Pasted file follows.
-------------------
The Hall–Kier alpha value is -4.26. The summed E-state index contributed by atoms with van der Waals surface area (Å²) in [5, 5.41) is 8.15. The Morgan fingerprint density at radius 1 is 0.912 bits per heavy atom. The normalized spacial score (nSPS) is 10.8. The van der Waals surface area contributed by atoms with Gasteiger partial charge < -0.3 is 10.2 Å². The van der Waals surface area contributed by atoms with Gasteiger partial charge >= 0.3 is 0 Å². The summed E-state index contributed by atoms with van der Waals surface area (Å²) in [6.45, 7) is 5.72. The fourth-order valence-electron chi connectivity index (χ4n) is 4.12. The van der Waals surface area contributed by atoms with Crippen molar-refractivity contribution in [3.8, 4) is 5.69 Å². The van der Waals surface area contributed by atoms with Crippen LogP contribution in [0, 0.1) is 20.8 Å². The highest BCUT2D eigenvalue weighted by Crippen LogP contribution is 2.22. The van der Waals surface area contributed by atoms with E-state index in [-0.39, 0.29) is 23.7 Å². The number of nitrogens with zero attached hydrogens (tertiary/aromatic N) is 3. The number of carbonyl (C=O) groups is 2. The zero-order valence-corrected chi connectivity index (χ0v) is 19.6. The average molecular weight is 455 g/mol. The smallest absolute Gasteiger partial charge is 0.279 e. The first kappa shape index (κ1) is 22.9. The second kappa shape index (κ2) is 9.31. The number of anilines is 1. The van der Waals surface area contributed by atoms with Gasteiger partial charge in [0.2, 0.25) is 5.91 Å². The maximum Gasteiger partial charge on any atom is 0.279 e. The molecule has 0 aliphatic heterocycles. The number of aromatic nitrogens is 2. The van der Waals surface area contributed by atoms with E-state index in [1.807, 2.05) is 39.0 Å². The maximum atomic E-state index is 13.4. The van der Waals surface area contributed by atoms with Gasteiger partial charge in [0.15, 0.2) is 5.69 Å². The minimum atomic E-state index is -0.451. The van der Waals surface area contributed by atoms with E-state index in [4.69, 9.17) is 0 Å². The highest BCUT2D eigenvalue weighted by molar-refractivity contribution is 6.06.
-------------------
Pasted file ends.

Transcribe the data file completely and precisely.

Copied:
The Hall–Kier alpha value is -4.26. The summed E-state index contributed by atoms with van der Waals surface area (Å²) in [5, 5.41) is 8.15. The Morgan fingerprint density at radius 1 is 0.912 bits per heavy atom. The normalized spacial score (nSPS) is 10.8. The van der Waals surface area contributed by atoms with Gasteiger partial charge < -0.3 is 10.2 Å². The van der Waals surface area contributed by atoms with Gasteiger partial charge >= 0.3 is 0 Å². The summed E-state index contributed by atoms with van der Waals surface area (Å²) in [6.45, 7) is 5.72. The fourth-order valence-electron chi connectivity index (χ4n) is 4.12. The van der Waals surface area contributed by atoms with Crippen molar-refractivity contribution in [3.8, 4) is 5.69 Å². The van der Waals surface area contributed by atoms with Crippen LogP contribution in [0, 0.1) is 20.8 Å². The highest BCUT2D eigenvalue weighted by Crippen LogP contribution is 2.22. The van der Waals surface area contributed by atoms with E-state index in [-0.39, 0.29) is 23.7 Å². The number of nitrogens with zero attached hydrogens (tertiary/aromatic N) is 3. The number of carbonyl (C=O) groups is 2. The zero-order valence-corrected chi connectivity index (χ0v) is 19.6. The average molecular weight is 455 g/mol. The smallest absolute Gasteiger partial charge is 0.279 e. The first kappa shape index (κ1) is 22.9. The second kappa shape index (κ2) is 9.31. The number of anilines is 1. The van der Waals surface area contributed by atoms with Gasteiger partial charge in [0.2, 0.25) is 5.91 Å². The maximum Gasteiger partial charge on any atom is 0.279 e. The molecule has 0 aliphatic heterocycles. The number of aromatic nitrogens is 2. The van der Waals surface area contributed by atoms with E-state index in [1.807, 2.05) is 39.0 Å². The maximum atomic E-state index is 13.4. The van der Waals surface area contributed by atoms with Gasteiger partial charge in [0.15, 0.2) is 5.69 Å². The minimum atomic E-state index is -0.451. The van der Waals surface area contributed by atoms with E-state index in [4.69, 9.17) is 0 Å². The highest BCUT2D eigenvalue weighted by molar-refractivity contribution is 6.06.